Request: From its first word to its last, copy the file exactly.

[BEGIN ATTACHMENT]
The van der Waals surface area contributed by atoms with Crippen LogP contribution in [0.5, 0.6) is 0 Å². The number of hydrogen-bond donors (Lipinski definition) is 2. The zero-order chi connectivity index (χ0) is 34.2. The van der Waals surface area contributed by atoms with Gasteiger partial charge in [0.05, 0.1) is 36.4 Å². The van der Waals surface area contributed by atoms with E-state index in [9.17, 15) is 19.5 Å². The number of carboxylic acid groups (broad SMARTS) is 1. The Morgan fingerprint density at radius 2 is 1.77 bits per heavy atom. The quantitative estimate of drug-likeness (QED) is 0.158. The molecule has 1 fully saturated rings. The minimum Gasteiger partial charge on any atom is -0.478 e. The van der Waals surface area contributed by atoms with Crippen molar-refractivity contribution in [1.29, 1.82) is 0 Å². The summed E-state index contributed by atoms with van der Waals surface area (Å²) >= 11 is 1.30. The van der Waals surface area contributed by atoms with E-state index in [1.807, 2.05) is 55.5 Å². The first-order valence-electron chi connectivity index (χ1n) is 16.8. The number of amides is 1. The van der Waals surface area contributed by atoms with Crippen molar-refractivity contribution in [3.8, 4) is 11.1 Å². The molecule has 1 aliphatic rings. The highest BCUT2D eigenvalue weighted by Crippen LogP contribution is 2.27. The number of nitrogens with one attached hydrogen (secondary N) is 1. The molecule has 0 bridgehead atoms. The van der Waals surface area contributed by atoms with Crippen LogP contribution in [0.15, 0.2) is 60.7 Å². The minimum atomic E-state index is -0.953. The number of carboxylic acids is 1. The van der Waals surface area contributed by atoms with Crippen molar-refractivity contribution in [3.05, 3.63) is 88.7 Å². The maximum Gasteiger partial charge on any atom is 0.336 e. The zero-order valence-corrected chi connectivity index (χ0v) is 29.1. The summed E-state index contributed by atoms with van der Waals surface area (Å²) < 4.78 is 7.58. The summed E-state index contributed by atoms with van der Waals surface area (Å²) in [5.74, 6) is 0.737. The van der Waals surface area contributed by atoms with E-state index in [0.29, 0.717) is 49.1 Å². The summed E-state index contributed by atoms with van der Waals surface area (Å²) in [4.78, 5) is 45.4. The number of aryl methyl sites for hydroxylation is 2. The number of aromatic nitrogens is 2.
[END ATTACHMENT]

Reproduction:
The van der Waals surface area contributed by atoms with Crippen LogP contribution in [0.5, 0.6) is 0 Å². The number of hydrogen-bond donors (Lipinski definition) is 2. The zero-order chi connectivity index (χ0) is 34.2. The van der Waals surface area contributed by atoms with Gasteiger partial charge in [0.05, 0.1) is 36.4 Å². The van der Waals surface area contributed by atoms with E-state index in [9.17, 15) is 19.5 Å². The number of carboxylic acid groups (broad SMARTS) is 1. The Morgan fingerprint density at radius 2 is 1.77 bits per heavy atom. The quantitative estimate of drug-likeness (QED) is 0.158. The molecule has 1 fully saturated rings. The minimum Gasteiger partial charge on any atom is -0.478 e. The van der Waals surface area contributed by atoms with Crippen molar-refractivity contribution in [1.29, 1.82) is 0 Å². The summed E-state index contributed by atoms with van der Waals surface area (Å²) >= 11 is 1.30. The van der Waals surface area contributed by atoms with E-state index in [1.807, 2.05) is 55.5 Å². The first-order valence-electron chi connectivity index (χ1n) is 16.8. The number of amides is 1. The van der Waals surface area contributed by atoms with Crippen molar-refractivity contribution in [3.8, 4) is 11.1 Å². The molecule has 1 aliphatic rings. The highest BCUT2D eigenvalue weighted by Crippen LogP contribution is 2.27. The number of nitrogens with one attached hydrogen (secondary N) is 1. The molecule has 0 bridgehead atoms. The van der Waals surface area contributed by atoms with Crippen LogP contribution in [0.15, 0.2) is 60.7 Å². The minimum atomic E-state index is -0.953. The number of carboxylic acids is 1. The van der Waals surface area contributed by atoms with Crippen molar-refractivity contribution in [3.05, 3.63) is 88.7 Å². The maximum Gasteiger partial charge on any atom is 0.336 e. The zero-order valence-corrected chi connectivity index (χ0v) is 29.1. The summed E-state index contributed by atoms with van der Waals surface area (Å²) < 4.78 is 7.58. The summed E-state index contributed by atoms with van der Waals surface area (Å²) in [5.74, 6) is 0.737. The van der Waals surface area contributed by atoms with E-state index in [0.29, 0.717) is 49.1 Å². The summed E-state index contributed by atoms with van der Waals surface area (Å²) in [4.78, 5) is 45.4. The number of aryl methyl sites for hydroxylation is 2. The number of aromatic nitrogens is 2.